But that’s just the beginning of how you can cash in on tax deed properties without going to the tax sale. I’m going to tell you a little known secret about tax deeds that not all investors know. In many tax deed states, when properties are bid up at the tax sale, the county will make the “excess proceeds” available to the owner of the property. The excess proceeds are the amount of money that is in excess of the back taxes and penalties, or the minimum bid. Many states give this back to the owner of record of the property at the time of tax sale, and you can use this knowledge to make money on tax deed properties without bidding on them at the sale.
Here’s how it works. You find the owner of a property that is going to be sold in a tax sale in a few weeks. You ask the owner of the property if they intend to let the property go to sale. And you ask them if they would give you the property since they are going to let it go anyway. Or you could offer them a small amount of money for it. You get them to issue you a quitclaim deed to the property. You record the deed at the county clerk’s office. You DON’T pay the taxes; you just let the property get sold in the tax sale. You track the property and find out how much it sold for at the tax sale, and then you apply for the excess proceeds.
The beauty of using the excess proceeds strategy of tax deed investing is that first of all you avoid the competition at the tax sale by purchasing the property directly from the owner and you don’t have to pay as much for the property as you would at the sale. Secondly, you don’t have to clear the title to the property and because you only own the property for a short time, your expenses are minimal.
There are a few things that you need to check out before you try this though. This process does not work in all deed states. Some deeds states do not give the excess proceeds back to the owner of the property, so you need to check that out first. The next thing that you have to check is that the property will be bid up at the sale. You have to make sure that the tax sale is competitive enough that the price of the deed will be bid up considerably higher than the starting bid if you are going to be able to make money at this. You can check this by checking on what happened at the tax sale last year, how high did properties that were in last year’s sale get bid up? But that doesn’t always let you know what will happen this year, since economic conditions may be a little different. So you might want to also check recent tax sales in nearby counties or nearby states with similar demographics to get a feel for what you can expect this year.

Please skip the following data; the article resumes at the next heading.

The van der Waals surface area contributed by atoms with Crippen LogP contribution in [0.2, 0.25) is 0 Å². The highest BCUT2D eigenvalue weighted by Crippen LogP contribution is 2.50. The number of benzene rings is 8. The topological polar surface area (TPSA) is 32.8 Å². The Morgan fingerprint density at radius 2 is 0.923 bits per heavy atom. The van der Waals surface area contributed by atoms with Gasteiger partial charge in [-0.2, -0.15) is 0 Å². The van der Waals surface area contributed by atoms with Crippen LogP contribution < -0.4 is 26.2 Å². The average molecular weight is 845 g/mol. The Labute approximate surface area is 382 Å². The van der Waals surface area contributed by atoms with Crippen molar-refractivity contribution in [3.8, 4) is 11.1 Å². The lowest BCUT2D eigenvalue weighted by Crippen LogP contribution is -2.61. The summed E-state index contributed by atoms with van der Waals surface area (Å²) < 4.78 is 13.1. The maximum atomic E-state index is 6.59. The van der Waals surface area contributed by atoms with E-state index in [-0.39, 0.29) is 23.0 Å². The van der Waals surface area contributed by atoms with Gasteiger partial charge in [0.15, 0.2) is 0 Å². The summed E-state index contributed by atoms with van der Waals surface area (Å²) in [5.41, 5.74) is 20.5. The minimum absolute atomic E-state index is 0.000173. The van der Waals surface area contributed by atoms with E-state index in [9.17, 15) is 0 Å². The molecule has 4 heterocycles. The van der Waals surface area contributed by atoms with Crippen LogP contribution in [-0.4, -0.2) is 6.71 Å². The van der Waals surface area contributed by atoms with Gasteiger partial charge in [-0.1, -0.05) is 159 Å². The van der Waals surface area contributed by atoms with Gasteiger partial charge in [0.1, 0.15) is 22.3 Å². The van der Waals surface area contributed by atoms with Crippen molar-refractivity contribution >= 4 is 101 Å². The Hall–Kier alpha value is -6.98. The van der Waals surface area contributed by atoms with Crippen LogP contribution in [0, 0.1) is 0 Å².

You also have to do your due diligence on any properties that you plan on purchasing before you buy them. You need to do this for two reasons. The obvious reason for checking out the property is to make sure that it’s worth enough money so that it will be bid up at the tax sale. But you also want to check and see if there are any liens or judgments on the property before you purchase it from the owner. Because you are purchasing the property directly from the owner and not at the tax sale or from the county, you would be responsible for any liens or judgments against the property at the time you purchased it. So if there is a mortgage on the property, you would be responsible to satisfy that mortgage. Therefore you want to stay away from properties that have any liens on them.
Since you have to do due diligence on tax sale properties anyway, for any type of deed investing, this strategy of tax deed investing is no more work than just purchasing properties at the deed sale. The great thing about using the excess proceeds strategy is that you need less money, so you can purchase more properties and make more money! In part two of this series I’ll give you some FAQs for the excess proceeds strategy.
You can get a free mini-course on this little known secret strategy for cashing in on tax foreclosed properties without going to the tax sale at www.TaxForeclosureFortunes.com